Abstract and Introduction
First-trimester prediction of intrauterine growth restriction (IUGR), preeclampsia (PE), birthweight, aneuploidy, miscarriage, complications in multiple pregnancies and homozygous α0-thalassemia is a challenging and emerging field. Placenta volumes (PV) and embryo volume/fetal volume ratios are correlated with crown–rump length (CRL) or gestational age. Measurement of PV or placental quotient (PV/CRL ratio) is an early method to identify impaired trophoblast invasion and predict subsequent development of IUGR or PE. In early-onset IUGR caused by triploidy, or trisomy 13 or 18, a larger deficit in fetal volume than CRL is observed. Fetal and placental volume measurements may be applied to predict other conditions such as aneuploidy, miscarriage or stillbirth. Standardization of the 3D volumetric methodology is needed to improve reproducibility of measurement. Further studies are required to determine the use of first-trimester volumetry alone or in combination with Doppler ultrasound and other parameters to achieve the best predictive models for IUGR and PE.
The development of 3D ultrasound has enabled us to measure the volumes of the embryo (EV), fetus (FV),[1,2] placenta (PV),[3,4] gestational sac (GSV)[1,5] and yolk sac (YSV)[1,6] reliably in the first trimester. A strong correlation between EV/FV ratio,[2,8] PV, GSV and crown–rump length (CRL) or gestational age (GA) has been shown.[4,8–10] An increase in FV or PV over gestation was much greater than CRL.[4,9]
Several studies have been performed to investigate the use of first-trimester volumetry in the prediction of intrauterine growth restriction (IUGR; failure of the fetus to achieve its growth potential) and preeclampsia (PE; proteinuric hypertension in pregnancy),[11–14] birthweight,[15,16] aneuploidy,[17–21] miscarriage,[22–24] complications in multiple pregnancies,[25,26] homozygous α0-thalassemia and other adverse outcomes. The pathophysiology of both IUGR and PE includes impairment of trophoblastic invasion of the maternal spiral arteries and their conversion from narrow muscular vessels to wide nonmuscular channels. The traditional prediction methods include maternal history, 2D ultrasonography and biochemical markers.[28–32] The use of first-trimester uterine artery Doppler (UAD) and placental biochemical markers (including pregnancy-associated plasma protein A, PGF, soluble fms-like tyrosine kinase 1, P-selectin and neutrophil gelatinase-associated lipocalin) can detect 77–88.9% of PE at a 10% false-positive rate,[28–30] but present biochemical markers or UAD alone are not sufficiently accurate.[3–35] The sensitivity of UAD in predicting small-for-gestational-age (SGA)/IUGR was low, ranging from 14 to 37%,[32,34] and for late PE was not high, at approximately 57.0%.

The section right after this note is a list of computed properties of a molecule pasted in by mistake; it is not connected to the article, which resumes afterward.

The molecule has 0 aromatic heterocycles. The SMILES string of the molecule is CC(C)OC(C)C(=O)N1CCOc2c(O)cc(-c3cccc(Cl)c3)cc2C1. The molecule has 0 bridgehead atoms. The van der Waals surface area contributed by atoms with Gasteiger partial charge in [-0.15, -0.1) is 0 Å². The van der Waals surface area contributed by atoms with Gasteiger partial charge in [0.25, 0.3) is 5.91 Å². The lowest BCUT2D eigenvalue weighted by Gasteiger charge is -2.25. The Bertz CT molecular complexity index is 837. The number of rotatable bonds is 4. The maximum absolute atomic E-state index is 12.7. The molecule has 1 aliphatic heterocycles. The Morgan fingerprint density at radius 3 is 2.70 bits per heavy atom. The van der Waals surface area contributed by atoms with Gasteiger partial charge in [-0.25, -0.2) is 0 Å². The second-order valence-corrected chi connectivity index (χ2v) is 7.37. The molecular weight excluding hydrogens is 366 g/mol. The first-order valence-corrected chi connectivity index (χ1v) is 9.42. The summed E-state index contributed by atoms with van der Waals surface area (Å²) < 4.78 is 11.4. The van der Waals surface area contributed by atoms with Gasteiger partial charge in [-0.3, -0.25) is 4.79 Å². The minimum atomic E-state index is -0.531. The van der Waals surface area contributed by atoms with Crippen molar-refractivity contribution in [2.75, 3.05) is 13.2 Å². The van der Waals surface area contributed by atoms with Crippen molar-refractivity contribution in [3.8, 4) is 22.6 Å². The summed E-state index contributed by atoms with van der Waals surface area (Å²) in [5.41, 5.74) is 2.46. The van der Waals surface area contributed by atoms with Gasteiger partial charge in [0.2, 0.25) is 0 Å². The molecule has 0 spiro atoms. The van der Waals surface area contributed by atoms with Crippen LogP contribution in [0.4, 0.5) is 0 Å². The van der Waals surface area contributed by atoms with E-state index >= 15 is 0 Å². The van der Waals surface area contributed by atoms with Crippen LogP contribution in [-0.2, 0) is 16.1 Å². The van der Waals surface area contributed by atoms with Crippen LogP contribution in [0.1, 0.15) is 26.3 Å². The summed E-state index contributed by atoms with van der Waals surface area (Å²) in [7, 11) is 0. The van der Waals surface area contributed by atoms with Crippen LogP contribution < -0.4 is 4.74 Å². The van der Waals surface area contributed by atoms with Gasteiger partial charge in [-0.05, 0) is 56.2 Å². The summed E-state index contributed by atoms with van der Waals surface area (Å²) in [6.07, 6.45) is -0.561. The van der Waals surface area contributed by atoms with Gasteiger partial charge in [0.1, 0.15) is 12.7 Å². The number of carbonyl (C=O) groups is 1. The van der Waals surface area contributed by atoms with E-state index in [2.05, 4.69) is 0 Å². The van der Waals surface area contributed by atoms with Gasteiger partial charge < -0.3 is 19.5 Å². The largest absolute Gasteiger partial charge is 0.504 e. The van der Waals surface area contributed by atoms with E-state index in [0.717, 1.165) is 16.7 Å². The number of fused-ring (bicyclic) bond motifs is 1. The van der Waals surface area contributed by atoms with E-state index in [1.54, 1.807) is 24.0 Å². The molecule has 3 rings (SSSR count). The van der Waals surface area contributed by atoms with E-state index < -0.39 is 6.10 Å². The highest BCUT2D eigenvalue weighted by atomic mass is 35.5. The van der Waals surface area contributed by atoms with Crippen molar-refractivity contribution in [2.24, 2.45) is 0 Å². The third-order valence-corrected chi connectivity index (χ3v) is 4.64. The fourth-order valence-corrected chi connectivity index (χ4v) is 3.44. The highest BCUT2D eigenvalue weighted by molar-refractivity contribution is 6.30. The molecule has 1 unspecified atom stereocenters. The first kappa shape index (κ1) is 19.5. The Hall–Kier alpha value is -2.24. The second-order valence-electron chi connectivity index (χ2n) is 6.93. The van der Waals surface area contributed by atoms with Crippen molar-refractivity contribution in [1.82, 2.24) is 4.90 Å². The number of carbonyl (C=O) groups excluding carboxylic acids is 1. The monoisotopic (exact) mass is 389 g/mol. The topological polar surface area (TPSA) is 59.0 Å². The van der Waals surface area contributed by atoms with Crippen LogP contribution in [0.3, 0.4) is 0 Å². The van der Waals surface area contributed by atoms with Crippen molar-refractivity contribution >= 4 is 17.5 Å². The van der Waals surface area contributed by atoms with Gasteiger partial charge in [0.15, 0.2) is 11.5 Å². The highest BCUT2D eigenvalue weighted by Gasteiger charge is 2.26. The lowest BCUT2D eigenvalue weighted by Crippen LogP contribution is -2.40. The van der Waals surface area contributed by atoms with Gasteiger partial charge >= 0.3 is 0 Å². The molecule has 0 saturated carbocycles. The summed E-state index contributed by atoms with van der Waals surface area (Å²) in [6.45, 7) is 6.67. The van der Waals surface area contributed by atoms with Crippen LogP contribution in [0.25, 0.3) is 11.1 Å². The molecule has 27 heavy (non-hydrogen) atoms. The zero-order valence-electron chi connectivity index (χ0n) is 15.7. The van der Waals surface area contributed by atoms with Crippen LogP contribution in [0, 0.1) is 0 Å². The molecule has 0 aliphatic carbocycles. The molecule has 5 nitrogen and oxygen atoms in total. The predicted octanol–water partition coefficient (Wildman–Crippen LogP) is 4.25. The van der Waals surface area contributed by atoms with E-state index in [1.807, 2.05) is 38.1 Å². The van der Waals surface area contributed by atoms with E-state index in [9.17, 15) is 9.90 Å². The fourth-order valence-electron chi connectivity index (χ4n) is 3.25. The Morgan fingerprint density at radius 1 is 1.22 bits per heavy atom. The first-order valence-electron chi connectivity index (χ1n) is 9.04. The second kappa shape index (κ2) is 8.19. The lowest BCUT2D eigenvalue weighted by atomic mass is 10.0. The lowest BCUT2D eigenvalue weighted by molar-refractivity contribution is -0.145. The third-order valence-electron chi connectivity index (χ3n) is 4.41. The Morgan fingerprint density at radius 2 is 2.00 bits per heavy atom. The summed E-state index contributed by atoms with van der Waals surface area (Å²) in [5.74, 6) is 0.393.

Measurement of the gestational sac diameter and CRL has been used to determine GA and for the evaluation of miscarriage. However, measuring CRL can be less reliable before 7 and after 10 weeks' gestation because of amorphous embryonic contour and fetal movements, respectively. Sonographically thick placenta at the second or third trimester is associated with SGA or large-for-gestational-age infants at term. Increased placental thickness at the first trimester is a sonographic sign of homozygous α0-thalassemia, but its sensitivity is 72%.
In general, the use of 3D ultrasound to measure volumes of regularly or irregularly shaped objects is more accurate than 2D ultrasound, and is sufficiently accurate and reliable for clinical use.[38,39] Volume calculations are commonly performed using the multiplanar method (which is more time consuming) or a rotational method with virtual organ computer-aided analysis (VOCAL™) software (GE Medical Systems, Zipf, Austria).[2,4,5,7,33] Newer volumetric tools include a semiautomated virtual reality (VR) system, ISpace VR (Barco, Kortrijk, Holland), which allows the creation of a 'hologram' of the ultrasound image, depth perception and interaction with the rendered objects, an automated tool for fluid-filled spaces, sonography-based automated volume count (SonoAVC; GE Medical Systems), and extended imaging (XI) VOCAL™.[11,42] Ideally, 3D volumetry, like 2D parameters, should be measured using a standardized method to give reproducible results. However, different investigators have applied different techniques for 3D volumetry of different structures, and have presented different reference data (Table 1).
The aim of this article is to review the current measurement techniques for first-trimester volumetry and their potential applications.
Expert Rev of Obstet Gynecol. 2012;7(4):379-386. © 2012 Expert Reviews Ltd.